Each summer, when the first heat wave hits, we are reminded of the importance of car safety with babies and toddlers. Yet each year, an average of 37 children in our country die from being left in hot cars, and many others survive near-miss incidents that could have ended tragically as well. These accidental deaths are usually the result of a change in routine or a simple distraction, and with proper preparation, they can be prevented. Here are some tips:
- If your infant or toddler attends a school or daycare, ask the daycare to put a policy in place to call all parents when their child is not dropped off by a certain time. Parents agree to alert the school ahead of time for planned absences and right away when a child is home sick.
- Place personal items, such as a briefcase or purse, in the backseat at your young child’s feet. This ensures that you will open the back door of the car when you get to work.
- Get adequate sleep. Distractions are much more likely when you are tired.
- If you are tired, as many new parents are, take a few minutes before leaving the house to organize the steps of your day. This can mean visualizing the things you have to do, including taking your child in and out of the car at the various stops. Making a to-do list also helps. Any tool to make you more mindful of your actions will be helpful.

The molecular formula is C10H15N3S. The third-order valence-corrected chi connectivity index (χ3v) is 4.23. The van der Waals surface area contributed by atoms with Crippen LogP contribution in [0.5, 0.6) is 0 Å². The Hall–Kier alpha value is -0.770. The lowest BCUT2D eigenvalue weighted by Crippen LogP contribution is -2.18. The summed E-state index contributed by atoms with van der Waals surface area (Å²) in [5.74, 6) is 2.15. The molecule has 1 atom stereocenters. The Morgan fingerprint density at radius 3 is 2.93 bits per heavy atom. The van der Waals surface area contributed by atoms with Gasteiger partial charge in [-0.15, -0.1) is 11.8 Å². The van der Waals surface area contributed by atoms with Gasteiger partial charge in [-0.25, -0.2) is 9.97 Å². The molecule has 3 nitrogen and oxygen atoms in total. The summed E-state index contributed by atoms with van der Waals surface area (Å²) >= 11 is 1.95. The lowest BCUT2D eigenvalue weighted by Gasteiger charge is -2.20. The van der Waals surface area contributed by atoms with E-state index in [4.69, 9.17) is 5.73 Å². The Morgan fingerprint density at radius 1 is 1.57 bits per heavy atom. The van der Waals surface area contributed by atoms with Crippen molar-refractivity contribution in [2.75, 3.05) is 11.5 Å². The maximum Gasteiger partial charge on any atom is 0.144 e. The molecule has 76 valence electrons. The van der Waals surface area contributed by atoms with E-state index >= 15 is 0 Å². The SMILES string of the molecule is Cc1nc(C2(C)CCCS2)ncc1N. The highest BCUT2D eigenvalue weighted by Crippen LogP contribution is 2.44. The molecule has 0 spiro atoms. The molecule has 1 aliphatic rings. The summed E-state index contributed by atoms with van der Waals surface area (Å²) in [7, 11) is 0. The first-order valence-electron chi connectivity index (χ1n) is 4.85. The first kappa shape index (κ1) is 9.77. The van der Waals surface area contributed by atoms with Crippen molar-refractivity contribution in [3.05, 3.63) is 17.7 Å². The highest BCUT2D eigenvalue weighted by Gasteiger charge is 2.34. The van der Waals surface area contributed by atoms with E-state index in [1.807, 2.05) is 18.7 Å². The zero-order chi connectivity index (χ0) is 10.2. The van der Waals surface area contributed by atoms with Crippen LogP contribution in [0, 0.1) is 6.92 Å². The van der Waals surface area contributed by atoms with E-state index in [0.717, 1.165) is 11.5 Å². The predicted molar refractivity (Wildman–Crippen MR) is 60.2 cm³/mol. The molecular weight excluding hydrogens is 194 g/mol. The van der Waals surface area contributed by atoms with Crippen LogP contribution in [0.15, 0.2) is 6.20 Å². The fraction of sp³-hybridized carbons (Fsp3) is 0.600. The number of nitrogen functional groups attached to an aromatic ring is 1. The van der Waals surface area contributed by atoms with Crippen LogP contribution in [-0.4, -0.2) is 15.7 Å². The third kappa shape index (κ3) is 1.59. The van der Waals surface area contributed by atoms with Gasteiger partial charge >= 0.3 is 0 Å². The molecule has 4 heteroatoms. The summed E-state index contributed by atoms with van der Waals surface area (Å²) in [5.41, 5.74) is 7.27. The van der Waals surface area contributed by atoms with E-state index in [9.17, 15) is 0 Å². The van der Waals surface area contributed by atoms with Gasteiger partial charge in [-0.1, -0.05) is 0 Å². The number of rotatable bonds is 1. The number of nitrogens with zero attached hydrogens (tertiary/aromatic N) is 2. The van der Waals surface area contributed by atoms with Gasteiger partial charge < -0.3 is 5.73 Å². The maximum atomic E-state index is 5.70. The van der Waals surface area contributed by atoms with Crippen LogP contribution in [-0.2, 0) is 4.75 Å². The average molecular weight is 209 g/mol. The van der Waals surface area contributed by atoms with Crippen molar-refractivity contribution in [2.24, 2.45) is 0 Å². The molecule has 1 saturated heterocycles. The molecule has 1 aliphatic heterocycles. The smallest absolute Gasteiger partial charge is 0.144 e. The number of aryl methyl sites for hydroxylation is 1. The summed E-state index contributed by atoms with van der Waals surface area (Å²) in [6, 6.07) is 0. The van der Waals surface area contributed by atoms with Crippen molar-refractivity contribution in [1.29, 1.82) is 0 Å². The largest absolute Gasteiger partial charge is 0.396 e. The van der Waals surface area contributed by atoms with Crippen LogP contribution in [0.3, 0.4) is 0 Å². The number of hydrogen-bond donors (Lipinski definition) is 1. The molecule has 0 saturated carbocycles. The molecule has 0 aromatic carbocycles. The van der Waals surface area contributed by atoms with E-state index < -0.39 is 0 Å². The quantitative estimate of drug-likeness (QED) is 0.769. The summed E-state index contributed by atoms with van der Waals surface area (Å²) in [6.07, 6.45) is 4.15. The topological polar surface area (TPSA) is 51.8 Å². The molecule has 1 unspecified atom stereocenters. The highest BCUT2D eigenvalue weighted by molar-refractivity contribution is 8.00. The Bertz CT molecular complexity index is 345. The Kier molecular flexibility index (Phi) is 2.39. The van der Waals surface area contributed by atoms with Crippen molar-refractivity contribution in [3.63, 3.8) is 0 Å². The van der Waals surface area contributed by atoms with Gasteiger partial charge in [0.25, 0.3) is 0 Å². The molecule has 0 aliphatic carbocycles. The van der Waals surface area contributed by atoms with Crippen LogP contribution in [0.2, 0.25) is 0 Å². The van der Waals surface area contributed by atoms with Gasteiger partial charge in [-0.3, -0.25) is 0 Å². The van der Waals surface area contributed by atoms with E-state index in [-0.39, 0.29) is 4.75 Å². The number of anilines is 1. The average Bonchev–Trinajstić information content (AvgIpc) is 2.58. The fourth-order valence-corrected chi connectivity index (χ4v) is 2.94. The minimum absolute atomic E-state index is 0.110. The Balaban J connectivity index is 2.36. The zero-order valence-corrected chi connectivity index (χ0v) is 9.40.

- Set up a text exchange with any partner, grandparent or other caregiver who does drop off and pick up. Each time someone drops off your child, he or she texts the other people in the group.
- If there is a change of plans relating to a child’s routine, go through the details numerous times with all adults involved. Follow up afterward.
- Install a baby mirror, particularly for rear-facing carseats, that allows you to see your child easily from the driver’s seat.
- When you are home on a hot day, keep your car doors locked to prevent a child from playing in a car.
- Even if the doors are locked, keep your windows open slightly when the car is parked in your driveway. This allows noise to escape and air to circulate.
- Explain to children who are old enough to follow rules that cars are not a place to play. Do not allow children to go into cars on their own.
Lastly, if you see an infant or child in a car alone and cannot find the parent immediately, always take action. Alert authorities and try to enter the vehicle. These accidents, like so many tragic events, can happen to anyone, even the most responsible parents and members of our community. Raising awareness and limiting distraction is key to prevention.
Angela Walsh is a Family Sleep Institute, Certified Infant and Child Sleep Consultant and the founder of Babes in Sleepland. She helps sleep deprived babies, children and families, get back on track and get the sleep they need and desire. To learn more about Angela and how she can help you, visit her website: babesinsleepland.com. Also get sleep tips, the latest research on baby and child products, and be part of her weekly Q and A at her Facebook page: Babes in Sleepland and follow her on Twitter